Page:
With everything wired up I gleefully fired up the tractor, turned on the lights and promptly blew my 10A fuse

    That got me back to the manual to discover my initial mistake. So I can have both front lights on , or one front light and the rear light, but not all three. Eventually I will swap at least one light for an LED unit (violating my minimum $ goal) that only draws about 1 amp. For now I found that the forward lights spill a lot of light into the cab but also light up the area in front of the tractor quite well, not as well as if they were in front. They also sort of blind me because they are right behind my head. I'm not completely satisfied with the location and may elect to move them to the front of the sunshade and just start wearing a motorcycle helmet when I get on and off the tractor.

    "[tax loopholes] made it possible for millionaires to pay nothing, while a bus driver was paying ten percent of his salary, and thats crazy. [...] Do you think the millionaire ought to pay more in taxes than the bus driver or less?" - Ronald Reagan June 6, 1985 http://www.youtube.com/watch?v=cgbJ-...layer_embedded[/I]

    L4240 HST, LA 854 loader, Land Pride 72" BB, misc attachments

    ZD326 Zero turn mower w/ 60" deck
    Scag V-Ride 36" deck
    Exmark WB 36" deck

    L2250 (sold)

  2. #2
    Gold Member flyerdan's Avatar
    Join Date
    Aug 2011
    Posts
    359
    Location
    Salem, OR
    Tractor
    Hyster H50

    Default Re: Yet another work lights install: this time for cheap, lazy dogs

    I did a dirt cheap light job on my Bobcat this summer, using lights that were salvaged off a pickup I was selling. Same type of switches, I got mine from JC Whitney a long time ago when they were around a buck each to round up an order. Have hundreds of feet of loom that I scored off craigslist a while back so my cost was pretty minimal. I even had a rear marker light off a Toyota that went right in the middle of the back ROPS to act as a tail light.
    Like you, I tried to use existing holes where possible and placed them where they wouldn't be subject to getting tore off by a branch, either from above or the side. Gotta love it when you can add to the utility of your stuff without spending a bunch.

  3. #3
    Silver Member freddyr's Avatar
    Join Date
    Feb 2011
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    106
    Location
    york pa
    Tractor
    kubota bx2660

    Default Re: Yet another work lights install: this time for cheap, lazy dogs

    I put the zenon lights on and it puts alot of light out, it looks like day time and only draws 2 amps. Ebay sells them. that way i can have many lights etc with low amp draw on battery.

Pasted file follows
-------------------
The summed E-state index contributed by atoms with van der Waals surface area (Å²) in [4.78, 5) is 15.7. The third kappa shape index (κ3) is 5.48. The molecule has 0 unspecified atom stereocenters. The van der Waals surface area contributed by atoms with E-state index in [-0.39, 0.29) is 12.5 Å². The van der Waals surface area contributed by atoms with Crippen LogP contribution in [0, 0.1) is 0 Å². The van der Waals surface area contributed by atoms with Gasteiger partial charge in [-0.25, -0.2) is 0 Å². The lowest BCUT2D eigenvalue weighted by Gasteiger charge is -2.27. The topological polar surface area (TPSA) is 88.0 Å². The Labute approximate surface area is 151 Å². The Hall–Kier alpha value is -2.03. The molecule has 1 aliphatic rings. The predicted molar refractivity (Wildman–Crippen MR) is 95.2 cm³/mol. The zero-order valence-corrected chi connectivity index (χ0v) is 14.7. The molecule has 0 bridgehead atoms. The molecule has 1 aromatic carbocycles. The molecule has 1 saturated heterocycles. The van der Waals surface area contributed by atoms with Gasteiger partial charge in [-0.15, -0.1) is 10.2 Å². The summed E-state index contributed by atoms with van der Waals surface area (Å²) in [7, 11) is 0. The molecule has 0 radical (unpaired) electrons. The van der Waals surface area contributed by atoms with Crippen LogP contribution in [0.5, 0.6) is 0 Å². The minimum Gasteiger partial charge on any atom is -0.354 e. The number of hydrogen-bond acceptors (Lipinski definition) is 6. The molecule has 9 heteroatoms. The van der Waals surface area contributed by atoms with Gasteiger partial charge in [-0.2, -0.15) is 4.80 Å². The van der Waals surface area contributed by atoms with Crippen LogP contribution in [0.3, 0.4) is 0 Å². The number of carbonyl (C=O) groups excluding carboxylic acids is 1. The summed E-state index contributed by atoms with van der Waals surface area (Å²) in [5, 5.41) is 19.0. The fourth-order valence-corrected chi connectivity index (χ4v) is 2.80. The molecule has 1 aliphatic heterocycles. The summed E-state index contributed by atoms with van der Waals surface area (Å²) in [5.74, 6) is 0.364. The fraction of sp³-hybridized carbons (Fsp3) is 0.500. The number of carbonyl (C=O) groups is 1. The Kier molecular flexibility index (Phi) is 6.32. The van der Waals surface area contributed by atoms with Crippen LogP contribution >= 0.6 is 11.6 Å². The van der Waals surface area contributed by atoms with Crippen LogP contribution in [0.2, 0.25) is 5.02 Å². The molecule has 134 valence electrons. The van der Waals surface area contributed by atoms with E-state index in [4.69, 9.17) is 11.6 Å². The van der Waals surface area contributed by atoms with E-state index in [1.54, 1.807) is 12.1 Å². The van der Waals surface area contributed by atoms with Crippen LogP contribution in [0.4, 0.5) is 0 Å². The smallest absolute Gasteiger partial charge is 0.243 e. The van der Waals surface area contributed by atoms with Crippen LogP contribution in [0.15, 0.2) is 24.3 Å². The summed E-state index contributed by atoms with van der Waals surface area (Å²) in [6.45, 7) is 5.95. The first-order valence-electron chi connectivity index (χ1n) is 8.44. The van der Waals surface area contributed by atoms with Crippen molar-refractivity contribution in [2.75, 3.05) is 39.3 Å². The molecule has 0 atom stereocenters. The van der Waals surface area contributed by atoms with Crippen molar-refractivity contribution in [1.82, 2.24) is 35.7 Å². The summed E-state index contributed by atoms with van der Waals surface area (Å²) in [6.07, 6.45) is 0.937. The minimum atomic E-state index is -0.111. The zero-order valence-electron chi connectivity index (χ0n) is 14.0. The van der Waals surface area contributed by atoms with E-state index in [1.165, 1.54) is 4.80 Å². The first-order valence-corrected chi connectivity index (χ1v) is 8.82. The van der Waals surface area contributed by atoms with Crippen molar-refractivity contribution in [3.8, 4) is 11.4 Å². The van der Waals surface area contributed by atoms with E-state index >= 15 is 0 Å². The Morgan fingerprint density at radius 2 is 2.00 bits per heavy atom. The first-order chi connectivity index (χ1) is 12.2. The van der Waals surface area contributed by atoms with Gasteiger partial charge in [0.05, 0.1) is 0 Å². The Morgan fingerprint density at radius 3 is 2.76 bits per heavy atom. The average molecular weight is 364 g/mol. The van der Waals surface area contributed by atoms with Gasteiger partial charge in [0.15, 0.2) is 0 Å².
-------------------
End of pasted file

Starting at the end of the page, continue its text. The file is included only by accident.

4. #4
    Veteran Member
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    Feb 2009
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    1,081
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    NC

    Default Re: Yet another work lights install: this time for cheap, lazy dogs

    Looks good to me, nice install.

  5. #5
    Platinum Member
    Join Date
    Sep 2010
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    688
    Location
    Eastern Ontario
    Tractor
    Kubota MX5100

    Default Re: Yet another work lights install: this time for cheap, lazy dogs

    Good post and at a good time! I'm looking to add lights as well and I like simple and lazy. Tks.
    2011 Kubota MX5100, BH92, BH BB72, Walco Bush Hog and Snowblower, Wallenstein 310 Splitter & Forks

  6. #6
    Gold Member brewdog's Avatar
    Join Date
    Dec 2005
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    399
    Location
    NW PA
    Tractor
    NH 3040

    Default Re: Yet another work lights install: this time for cheap, lazy dogs

    John Bro,

    Nice work. I bought three lights this summer past at the Parts O Rama event. They were $5 each. They are not LED's, but they are cheap and bright. Someday I will replace them with LED worklights but, I can't find any that are reasonable in price meaning less than $35 each.

  7. #7
    Gold Member Johnbro's Avatar
    Join Date
    Aug 2008
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    475
    Location
    Western Washington
    Tractor
    2010 Kubota L4240

    Default Re: Yet another work lights install: this time for cheap, lazy dogs

    Quote Originally Posted by brewdog View Post
    John Bro,

    Nice work. I bought three lights this summer past at the Parts O Rama event. They were $5 each. They are not LED's, but they are cheap and bright. Someday I will replace them with LED worklights but, I can't find any that are reasonable in price meaning less than $35 each.
    $35 for LEDs is good--I'm still seeing most of them closer to $50 or $60. However the projection from the LED industry is for the price to keep coming down and brightness to keep going up. In a few years you'll be able to get a $10 LED worklight from HF that draws 1A I bet.
    "[tax loopholes] made it possible for millionaires to pay nothing, while a bus driver was paying ten percent of his salary, and thats crazy. [...] Do you think the millionaire ought to pay more in taxes than the bus driver or less?" - Ronald Reagan June 6, 1985 http://www.youtube.com/watch?v=cgbJ-...layer_embedded[/I]

    L4240 HST, LA 854 loader, Land Pride 72" BB, misc attachments

    ZD326 Zero turn mower w/ 60" deck
    Scag V-Ride 36" deck
    Exmark WB 36" deck

    L2250 (sold)